Relationships and Money Styles
- February 1, 2022
- By: Greenpath Financial Wellness
Money is one of the biggest sources of stress in relationships. The main reason is that a lot of people have trouble talking about money. Talking openly and honestly about money can reduce stress in your relationship. It can also lead to big savings when you and your spouse on the same page. So relationships and money directly relate to one-another.
Why do people have a hard time talking about finances? Some of us are embarrassed by how much we spend, how much we owe, or how much we earn. Honesty is important in a healthy relationship. That includes being honest about your finances. Partners need to understand each other’s financial situation. Credit card debt. Poor credit history. Bankruptcy. Struggles with money management. It all needs to be on the table to have a healthy relationship with your money, and with each other.
Here are some tips to for talking about money with your partner:
- Understand your own weaknesses. Do you overspend on certain things? Do you get defensive when talking about the bills? Knowing your own flaws helps you have a better financial relationship with your partner.
- Set aside one day per month to discuss money. This is the time when you can talk over expenses and discuss goals. Make a pledge not to disagree about money the rest of the month.
- Continue to learn about money together. By reading books and watching programs, you begin to get better educated about personal finances.
Understand Your Money Personality
The way you think about money is unique to you.
We learn attitudes about money from our families and communities. Spending. Saving. Debt. We form opinions about all these things over many years. And it’s hard to change those beliefs. It’s even harder trying to change your partner’s relationship with money.
Some researchers describe a range of categories when looking at money personalities. Again, many of us can look to our family relationships with money as forging these money styles since our families are our first window in how we learn about money.
As an example, a few of the more common money personalities fall in the following groups:
- Investors – those interested in strategic ways to see their money grow
- Savers – those looking to shore up finances for safety and to reduce risk
- Big spenders – people with a habit of making large expenditures
- Debtors – those who have a high comfort level and habit of taking on debt
- Shoppers – people with a high interest and habit of shopping, usually as entertainment
Most people don’t fit neatly into one category. It’s easy to see how these groups might overlap in personality traits when it comes to managing household money.
Knowing which type of money personality you have, or at least the various groups that resonate with you, can help you understand any blind spots in your relationship to money.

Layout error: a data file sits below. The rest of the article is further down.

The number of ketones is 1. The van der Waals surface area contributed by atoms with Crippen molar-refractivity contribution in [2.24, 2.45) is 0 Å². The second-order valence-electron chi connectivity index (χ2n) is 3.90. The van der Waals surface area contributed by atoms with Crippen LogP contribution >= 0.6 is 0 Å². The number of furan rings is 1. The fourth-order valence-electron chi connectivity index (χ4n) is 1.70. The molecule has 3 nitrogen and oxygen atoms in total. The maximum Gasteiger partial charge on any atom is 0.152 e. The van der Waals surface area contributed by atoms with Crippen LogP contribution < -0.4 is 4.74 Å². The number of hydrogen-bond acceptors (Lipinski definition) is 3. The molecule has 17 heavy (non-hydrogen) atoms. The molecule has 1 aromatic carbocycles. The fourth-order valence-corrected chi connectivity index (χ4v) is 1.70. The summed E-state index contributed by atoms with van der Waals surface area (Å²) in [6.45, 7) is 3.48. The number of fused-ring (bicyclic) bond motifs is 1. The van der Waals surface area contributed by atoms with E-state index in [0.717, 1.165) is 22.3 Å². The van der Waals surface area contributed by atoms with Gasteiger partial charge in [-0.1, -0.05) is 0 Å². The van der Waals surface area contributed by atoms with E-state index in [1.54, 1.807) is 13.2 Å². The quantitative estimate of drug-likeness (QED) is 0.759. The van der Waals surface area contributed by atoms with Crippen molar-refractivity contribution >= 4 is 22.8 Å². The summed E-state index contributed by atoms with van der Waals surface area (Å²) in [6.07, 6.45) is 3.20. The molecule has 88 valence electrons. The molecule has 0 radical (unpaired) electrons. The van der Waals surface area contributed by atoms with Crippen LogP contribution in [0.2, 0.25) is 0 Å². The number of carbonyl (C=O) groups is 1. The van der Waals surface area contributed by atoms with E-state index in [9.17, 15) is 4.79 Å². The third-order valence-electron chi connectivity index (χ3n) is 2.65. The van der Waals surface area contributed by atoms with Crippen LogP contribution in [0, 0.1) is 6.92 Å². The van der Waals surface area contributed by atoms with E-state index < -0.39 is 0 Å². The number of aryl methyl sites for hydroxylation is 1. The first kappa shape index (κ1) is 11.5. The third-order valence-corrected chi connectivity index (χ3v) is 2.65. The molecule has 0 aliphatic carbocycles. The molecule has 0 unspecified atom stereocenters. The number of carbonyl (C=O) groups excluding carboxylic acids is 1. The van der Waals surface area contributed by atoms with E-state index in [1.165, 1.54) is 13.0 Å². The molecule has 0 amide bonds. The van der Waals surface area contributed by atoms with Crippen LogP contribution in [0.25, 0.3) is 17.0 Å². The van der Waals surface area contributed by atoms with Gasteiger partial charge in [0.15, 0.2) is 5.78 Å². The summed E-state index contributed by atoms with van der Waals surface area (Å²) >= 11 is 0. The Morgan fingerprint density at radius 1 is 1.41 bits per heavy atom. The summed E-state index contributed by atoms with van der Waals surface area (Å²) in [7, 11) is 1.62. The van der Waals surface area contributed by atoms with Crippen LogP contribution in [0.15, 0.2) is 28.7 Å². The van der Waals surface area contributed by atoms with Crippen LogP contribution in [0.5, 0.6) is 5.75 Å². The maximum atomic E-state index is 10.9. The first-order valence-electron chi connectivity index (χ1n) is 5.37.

If you and your partner are polar opposites when it comes to money, it’s still possible to live together happily. Experts say that opposite money personalities can actually balance each other. Savers keep spenders out of the poor house. Spenders encourage savers to enjoy the fruits of their labor. Getting to the point where both contribute to a balanced approach entails compromise.
Create a System for Managing Finances
There are a lot of different systems to choose from. Sharing account or having one joint account are two popular strategies. You’ll have to find what works for you. But it’s important to make sure that you have a system.
Maintain Individual Accounts
A solution that works for many couples is to have separate accounts. Use the joint account to pay household expenses. If there’s money left over, split the remaining funds into personal accounts. It’s from these accounts that you can pursue individual wish-list goals. For a spender, that might mean paying for a dream vacation. For a saver, it could mean investing money.
Share Bill Paying Duties
One of the issues that causes problems is when one person handles most of the bills. That person may get upset with being in charge. When it comes to monthly bills, both people should know the details about those important payments.
Set Goals Together
Experts agree that couples should set goals. Consider making separate wish lists and then rank the items. Work toward those that you both feel are most important. One goal that most couple have is to retire comfortably. That goal can only happen if both people agree about the importance of that issue.
It’s fine to feel good about success! Maybe you paid off a credit card or built up a savings account. Celebrate together when you reach your goal. That will help keep you both motivated.